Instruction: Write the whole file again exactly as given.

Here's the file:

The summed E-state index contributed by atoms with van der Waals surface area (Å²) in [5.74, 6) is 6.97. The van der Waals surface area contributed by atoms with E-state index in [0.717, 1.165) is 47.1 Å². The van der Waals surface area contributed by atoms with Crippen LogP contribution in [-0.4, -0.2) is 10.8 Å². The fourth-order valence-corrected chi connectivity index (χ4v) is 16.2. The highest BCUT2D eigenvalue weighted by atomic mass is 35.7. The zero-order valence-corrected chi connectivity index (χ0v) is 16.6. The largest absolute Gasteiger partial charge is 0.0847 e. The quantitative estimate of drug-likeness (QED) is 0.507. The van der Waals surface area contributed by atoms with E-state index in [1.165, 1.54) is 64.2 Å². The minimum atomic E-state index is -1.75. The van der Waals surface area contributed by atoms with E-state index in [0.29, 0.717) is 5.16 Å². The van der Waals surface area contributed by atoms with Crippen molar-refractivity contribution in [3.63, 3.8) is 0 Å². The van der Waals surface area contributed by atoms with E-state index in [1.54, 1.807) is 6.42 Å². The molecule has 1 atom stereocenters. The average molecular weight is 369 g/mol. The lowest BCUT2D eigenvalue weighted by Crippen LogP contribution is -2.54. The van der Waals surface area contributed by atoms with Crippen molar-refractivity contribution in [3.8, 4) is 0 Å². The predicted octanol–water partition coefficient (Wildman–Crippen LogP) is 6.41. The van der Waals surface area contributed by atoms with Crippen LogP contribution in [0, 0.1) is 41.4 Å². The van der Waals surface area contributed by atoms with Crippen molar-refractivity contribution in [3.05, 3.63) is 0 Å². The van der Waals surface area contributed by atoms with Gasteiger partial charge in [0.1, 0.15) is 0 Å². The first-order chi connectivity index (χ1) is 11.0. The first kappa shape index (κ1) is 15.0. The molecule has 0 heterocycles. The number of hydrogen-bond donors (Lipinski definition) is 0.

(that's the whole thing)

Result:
The summed E-state index contributed by atoms with van der Waals surface area (Å²) in [5.74, 6) is 6.97. The van der Waals surface area contributed by atoms with E-state index in [0.717, 1.165) is 47.1 Å². The van der Waals surface area contributed by atoms with Crippen LogP contribution in [-0.4, -0.2) is 10.8 Å². The fourth-order valence-corrected chi connectivity index (χ4v) is 16.2. The highest BCUT2D eigenvalue weighted by atomic mass is 35.7. The zero-order valence-corrected chi connectivity index (χ0v) is 16.6. The largest absolute Gasteiger partial charge is 0.0847 e. The quantitative estimate of drug-likeness (QED) is 0.507. The van der Waals surface area contributed by atoms with E-state index in [1.165, 1.54) is 64.2 Å². The minimum atomic E-state index is -1.75. The van der Waals surface area contributed by atoms with E-state index in [0.29, 0.717) is 5.16 Å². The van der Waals surface area contributed by atoms with Crippen molar-refractivity contribution in [3.63, 3.8) is 0 Å². The van der Waals surface area contributed by atoms with E-state index in [1.54, 1.807) is 6.42 Å². The molecule has 1 atom stereocenters. The average molecular weight is 369 g/mol. The lowest BCUT2D eigenvalue weighted by Crippen LogP contribution is -2.54. The van der Waals surface area contributed by atoms with Crippen molar-refractivity contribution in [3.8, 4) is 0 Å². The predicted octanol–water partition coefficient (Wildman–Crippen LogP) is 6.41. The van der Waals surface area contributed by atoms with Crippen LogP contribution in [0, 0.1) is 41.4 Å². The van der Waals surface area contributed by atoms with Crippen molar-refractivity contribution in [3.05, 3.63) is 0 Å². The van der Waals surface area contributed by atoms with Gasteiger partial charge in [0.1, 0.15) is 0 Å². The first-order chi connectivity index (χ1) is 11.0. The first kappa shape index (κ1) is 15.0. The molecule has 0 heterocycles. The number of hydrogen-bond donors (Lipinski definition) is 0.